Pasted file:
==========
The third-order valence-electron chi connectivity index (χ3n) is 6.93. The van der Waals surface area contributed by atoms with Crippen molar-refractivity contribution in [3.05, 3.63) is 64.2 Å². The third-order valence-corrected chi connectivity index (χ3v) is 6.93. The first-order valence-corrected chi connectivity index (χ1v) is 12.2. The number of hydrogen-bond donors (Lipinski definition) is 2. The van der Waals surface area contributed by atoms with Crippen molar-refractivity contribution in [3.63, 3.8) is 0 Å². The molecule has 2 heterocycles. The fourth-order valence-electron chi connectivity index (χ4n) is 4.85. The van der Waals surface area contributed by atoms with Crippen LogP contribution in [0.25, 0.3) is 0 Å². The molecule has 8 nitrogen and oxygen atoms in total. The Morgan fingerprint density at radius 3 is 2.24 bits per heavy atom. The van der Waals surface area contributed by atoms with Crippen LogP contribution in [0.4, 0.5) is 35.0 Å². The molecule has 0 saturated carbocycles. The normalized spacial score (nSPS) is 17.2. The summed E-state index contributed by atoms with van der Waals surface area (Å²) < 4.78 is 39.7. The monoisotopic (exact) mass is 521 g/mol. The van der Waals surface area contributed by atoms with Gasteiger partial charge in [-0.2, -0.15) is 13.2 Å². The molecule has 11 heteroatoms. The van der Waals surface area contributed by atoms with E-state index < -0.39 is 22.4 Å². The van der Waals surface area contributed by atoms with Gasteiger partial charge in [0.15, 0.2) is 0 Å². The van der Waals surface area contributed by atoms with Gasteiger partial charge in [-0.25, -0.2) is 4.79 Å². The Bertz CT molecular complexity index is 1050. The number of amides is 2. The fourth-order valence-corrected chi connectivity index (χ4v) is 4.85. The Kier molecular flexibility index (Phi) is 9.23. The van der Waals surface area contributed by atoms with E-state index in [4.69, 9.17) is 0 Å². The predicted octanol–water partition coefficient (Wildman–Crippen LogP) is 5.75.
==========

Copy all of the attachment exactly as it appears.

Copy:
The third-order valence-electron chi connectivity index (χ3n) is 6.93. The van der Waals surface area contributed by atoms with Crippen molar-refractivity contribution in [3.05, 3.63) is 64.2 Å². The third-order valence-corrected chi connectivity index (χ3v) is 6.93. The first-order valence-corrected chi connectivity index (χ1v) is 12.2. The number of hydrogen-bond donors (Lipinski definition) is 2. The van der Waals surface area contributed by atoms with Crippen molar-refractivity contribution in [3.63, 3.8) is 0 Å². The molecule has 2 heterocycles. The fourth-order valence-electron chi connectivity index (χ4n) is 4.85. The van der Waals surface area contributed by atoms with Crippen LogP contribution in [0.25, 0.3) is 0 Å². The molecule has 8 nitrogen and oxygen atoms in total. The Morgan fingerprint density at radius 3 is 2.24 bits per heavy atom. The van der Waals surface area contributed by atoms with Crippen LogP contribution in [0.4, 0.5) is 35.0 Å². The molecule has 0 saturated carbocycles. The normalized spacial score (nSPS) is 17.2. The summed E-state index contributed by atoms with van der Waals surface area (Å²) < 4.78 is 39.7. The monoisotopic (exact) mass is 521 g/mol. The van der Waals surface area contributed by atoms with Gasteiger partial charge in [-0.2, -0.15) is 13.2 Å². The molecule has 11 heteroatoms. The van der Waals surface area contributed by atoms with E-state index < -0.39 is 22.4 Å². The van der Waals surface area contributed by atoms with Gasteiger partial charge in [0.15, 0.2) is 0 Å². The van der Waals surface area contributed by atoms with Gasteiger partial charge in [-0.25, -0.2) is 4.79 Å². The Bertz CT molecular complexity index is 1050. The number of amides is 2. The fourth-order valence-corrected chi connectivity index (χ4v) is 4.85. The Kier molecular flexibility index (Phi) is 9.23. The van der Waals surface area contributed by atoms with E-state index in [4.69, 9.17) is 0 Å². The predicted octanol–water partition coefficient (Wildman–Crippen LogP) is 5.75.